*** Disclaimer : This a repost from myself, because people are tooooo comfortable with the status quo. ***

“I will not apologize for telling the FACTS, in a world that worship the lies”.
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SGT Unit Supply Specialist
LTC Eugene Chu
"A new lawsuit claims that the prison system in Alabama has engaged in a form of modern day slavery. The state's been leasing out inmates to private businesses and then taking their wages to keep for themselves. I've got Farron Cousins with me to talk about this. Farron, my thought is, okay, first of all, you got people there that want to get out of the house, right? The idea they want to go do that. They don't like hanging around their cell all day long. So this gives 'em something to do. But there's another side to it, isn't there? Go ahead and pick up.
Yeah. What we're seeing happen in the state of Alabama, which by the way, is making the state about half a billion dollars a year, is they're doing what's called convict leasing. So they take these prisoners who, as you say, they wanna work, they want to not sit in jail where they're at risk of being assaulted or murdered. So they say, yeah, I'll go work at McDonald's for you, because that's one of the places they have a contract. So then they get their paychecks and realize, wait a minute, there's only a few dollars on here. Where's the rest of my money? Oh, the state government took it because they, I guess, just felt entitled to it.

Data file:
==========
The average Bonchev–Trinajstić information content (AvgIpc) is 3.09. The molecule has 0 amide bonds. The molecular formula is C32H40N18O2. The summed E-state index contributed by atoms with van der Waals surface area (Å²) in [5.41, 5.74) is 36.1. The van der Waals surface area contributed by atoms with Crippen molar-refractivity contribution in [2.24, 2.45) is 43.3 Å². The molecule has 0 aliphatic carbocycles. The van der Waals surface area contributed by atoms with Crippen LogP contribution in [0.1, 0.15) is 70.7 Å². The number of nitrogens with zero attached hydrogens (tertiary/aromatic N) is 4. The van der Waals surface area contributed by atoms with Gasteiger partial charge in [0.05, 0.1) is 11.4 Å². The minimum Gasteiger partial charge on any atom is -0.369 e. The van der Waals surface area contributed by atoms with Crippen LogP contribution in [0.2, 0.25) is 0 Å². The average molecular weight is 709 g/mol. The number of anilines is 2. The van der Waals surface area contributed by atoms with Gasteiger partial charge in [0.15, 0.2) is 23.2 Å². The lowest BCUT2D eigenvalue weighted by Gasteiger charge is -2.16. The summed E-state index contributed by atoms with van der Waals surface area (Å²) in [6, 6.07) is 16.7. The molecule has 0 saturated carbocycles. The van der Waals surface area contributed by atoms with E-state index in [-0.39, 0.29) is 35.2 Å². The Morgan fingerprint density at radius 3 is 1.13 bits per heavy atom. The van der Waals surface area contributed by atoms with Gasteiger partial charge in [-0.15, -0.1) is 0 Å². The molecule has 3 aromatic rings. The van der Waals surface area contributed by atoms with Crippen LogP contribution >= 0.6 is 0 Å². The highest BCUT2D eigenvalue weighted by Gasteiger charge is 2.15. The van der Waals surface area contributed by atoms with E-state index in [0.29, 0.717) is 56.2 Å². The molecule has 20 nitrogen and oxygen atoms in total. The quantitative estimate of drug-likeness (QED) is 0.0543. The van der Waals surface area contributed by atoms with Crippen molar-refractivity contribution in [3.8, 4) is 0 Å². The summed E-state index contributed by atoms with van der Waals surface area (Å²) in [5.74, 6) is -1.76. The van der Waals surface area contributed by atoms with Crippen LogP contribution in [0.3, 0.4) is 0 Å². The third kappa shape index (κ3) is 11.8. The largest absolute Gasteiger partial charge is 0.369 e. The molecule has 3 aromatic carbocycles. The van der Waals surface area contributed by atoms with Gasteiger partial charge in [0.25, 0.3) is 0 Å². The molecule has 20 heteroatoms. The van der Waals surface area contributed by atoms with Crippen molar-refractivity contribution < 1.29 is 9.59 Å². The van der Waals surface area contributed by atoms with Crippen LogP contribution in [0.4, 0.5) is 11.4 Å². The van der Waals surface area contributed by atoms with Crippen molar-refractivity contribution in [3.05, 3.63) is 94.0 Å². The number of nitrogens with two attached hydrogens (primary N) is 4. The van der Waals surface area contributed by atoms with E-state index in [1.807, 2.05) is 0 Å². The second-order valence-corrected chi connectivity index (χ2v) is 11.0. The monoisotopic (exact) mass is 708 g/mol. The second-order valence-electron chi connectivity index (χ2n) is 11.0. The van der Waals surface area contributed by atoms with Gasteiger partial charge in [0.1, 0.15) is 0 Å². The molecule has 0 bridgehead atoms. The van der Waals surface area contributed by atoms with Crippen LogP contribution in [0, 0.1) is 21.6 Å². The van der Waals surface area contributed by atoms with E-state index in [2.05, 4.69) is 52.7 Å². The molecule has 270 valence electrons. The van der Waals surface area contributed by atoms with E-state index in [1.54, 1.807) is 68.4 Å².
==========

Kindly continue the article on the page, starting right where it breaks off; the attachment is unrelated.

They take 40%.
Guy says, well, this is a chance for me to get, and it is true. I mean, they did a study on this one time, and the prisoners really like to get away from what they're doing every day, but when they turn it into slavery and there's a different side to it too. The other side is some of these guys are wondering, are they holding me here when I should be paroled? In other words, am I being held back from being able to get outta here and get a real job so that these folks can make half, half a billion?
Yeah. A year.
Half a billion dollars a year on my work. Typically its fast food, right?
Yeah. Fast food. They also do some construction work, obviously, and other things where they're kind of removed from being directly involved with other people. But you brought up a really great point there. The denying of the parole. Even just not even giving these people parole hearings. There was one woman who was supposed to have a parole hearing back in 2020, and they pushed it down the road years so that she could keep going to work sometimes six days a week.